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Justice in the Kitchen

March 3, 2011

From www.amongbrokenstreets.blogspot.com

Thursday, March 11, 2010

 

Justice in the Kitchen

If I were to write a book, this is what I would call it: Justice in the Kitchen, Imparting a theology of justice to our kids in bite sized chunks. 

Yesterday I was making Aidan Turkish tea. He loves this stuff and claims his Turkish babysitter gave him tea instead of bottles. In fact, when Ella teased him for liking it, he was genuinely insulted. Thus began our brief foray into depth at the kitchen table…

Aidan: Sugar cubes would have been better.
Beth: (smiling) Yes, I know.
A: You know that church in Turkey with the spiral staircase going down to the basement? I used to steal sugar cubes there and eat them.
B: I know.
A: That wasn’t really a church though, was it?
B: What do you mean? What makes a church?
A: Well, I mean, a place that is open all the time with people working there during the week and stuff.
B: So was Seed (our current church) a church when we met at the Country Village (a rented room)?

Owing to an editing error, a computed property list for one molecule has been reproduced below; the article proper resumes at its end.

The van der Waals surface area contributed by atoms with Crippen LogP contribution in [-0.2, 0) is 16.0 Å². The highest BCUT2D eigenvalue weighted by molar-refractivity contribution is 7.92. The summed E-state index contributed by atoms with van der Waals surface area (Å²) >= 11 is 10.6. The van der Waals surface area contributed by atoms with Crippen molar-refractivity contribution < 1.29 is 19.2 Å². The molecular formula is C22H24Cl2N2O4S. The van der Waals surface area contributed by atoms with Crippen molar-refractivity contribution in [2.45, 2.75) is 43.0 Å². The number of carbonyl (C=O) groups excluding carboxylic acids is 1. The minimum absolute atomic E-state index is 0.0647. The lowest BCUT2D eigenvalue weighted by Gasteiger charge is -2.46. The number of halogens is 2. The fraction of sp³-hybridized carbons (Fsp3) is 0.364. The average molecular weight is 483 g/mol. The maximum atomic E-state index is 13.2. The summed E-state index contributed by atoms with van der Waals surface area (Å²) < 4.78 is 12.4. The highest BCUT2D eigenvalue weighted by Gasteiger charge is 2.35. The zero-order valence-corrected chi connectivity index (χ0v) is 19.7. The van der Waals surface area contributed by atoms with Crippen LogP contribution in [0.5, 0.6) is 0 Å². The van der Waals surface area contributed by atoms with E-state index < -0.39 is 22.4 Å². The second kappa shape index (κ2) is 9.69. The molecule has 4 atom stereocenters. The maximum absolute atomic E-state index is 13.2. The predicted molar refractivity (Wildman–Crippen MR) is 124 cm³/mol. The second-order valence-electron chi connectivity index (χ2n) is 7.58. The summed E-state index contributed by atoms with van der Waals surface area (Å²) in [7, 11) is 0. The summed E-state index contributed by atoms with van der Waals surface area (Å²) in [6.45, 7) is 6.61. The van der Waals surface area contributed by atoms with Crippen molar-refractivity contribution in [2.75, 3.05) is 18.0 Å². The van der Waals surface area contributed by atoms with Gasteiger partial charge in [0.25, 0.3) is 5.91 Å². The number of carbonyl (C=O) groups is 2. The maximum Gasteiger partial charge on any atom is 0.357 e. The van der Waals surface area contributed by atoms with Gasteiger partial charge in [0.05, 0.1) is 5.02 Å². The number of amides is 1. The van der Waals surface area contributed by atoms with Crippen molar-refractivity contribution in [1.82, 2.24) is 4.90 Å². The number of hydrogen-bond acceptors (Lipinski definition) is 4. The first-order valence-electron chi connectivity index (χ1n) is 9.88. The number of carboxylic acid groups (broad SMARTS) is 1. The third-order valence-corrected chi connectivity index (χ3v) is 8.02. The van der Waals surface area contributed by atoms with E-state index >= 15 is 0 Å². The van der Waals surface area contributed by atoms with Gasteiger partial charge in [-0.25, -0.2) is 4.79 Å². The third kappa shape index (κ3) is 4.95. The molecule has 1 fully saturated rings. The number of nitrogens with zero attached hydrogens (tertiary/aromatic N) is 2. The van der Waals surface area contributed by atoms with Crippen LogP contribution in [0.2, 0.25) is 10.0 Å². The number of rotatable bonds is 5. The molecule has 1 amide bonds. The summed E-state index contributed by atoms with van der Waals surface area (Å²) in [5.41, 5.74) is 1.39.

A: (pause) No, yes, I mean… (exasperated and stuck)
B: If that was still a church, but without a building, what makes a church?
Ella: A group of people? Who love?
B: Do you know, in some countries churches are just a few families meeting in a living room in secret.
E: Why in secret?
B: Because in some places they aren’t allowed to follow Jesus. They aren’t allowed to become Christians.
E: (look of horror and tone of pain) Why not?
B: In countries that don’t know Jesus some leaders don’t want their to people to change. So churches are small and meet in secret.
A: Can I have more tea?

That was it. Just a few minutes of intense curiosity and space for a transformative moment. It’s gone as quickly as it starts and I realize how I need to be on my toes, constantly seizing these teachable minutes. Hopefully, they are now a tiny bit more aware of their freedoms, a tiny bit more knowledgeable about ecclesiology, and a tiny bit more educated in issues of injustice as it relates to our faith.

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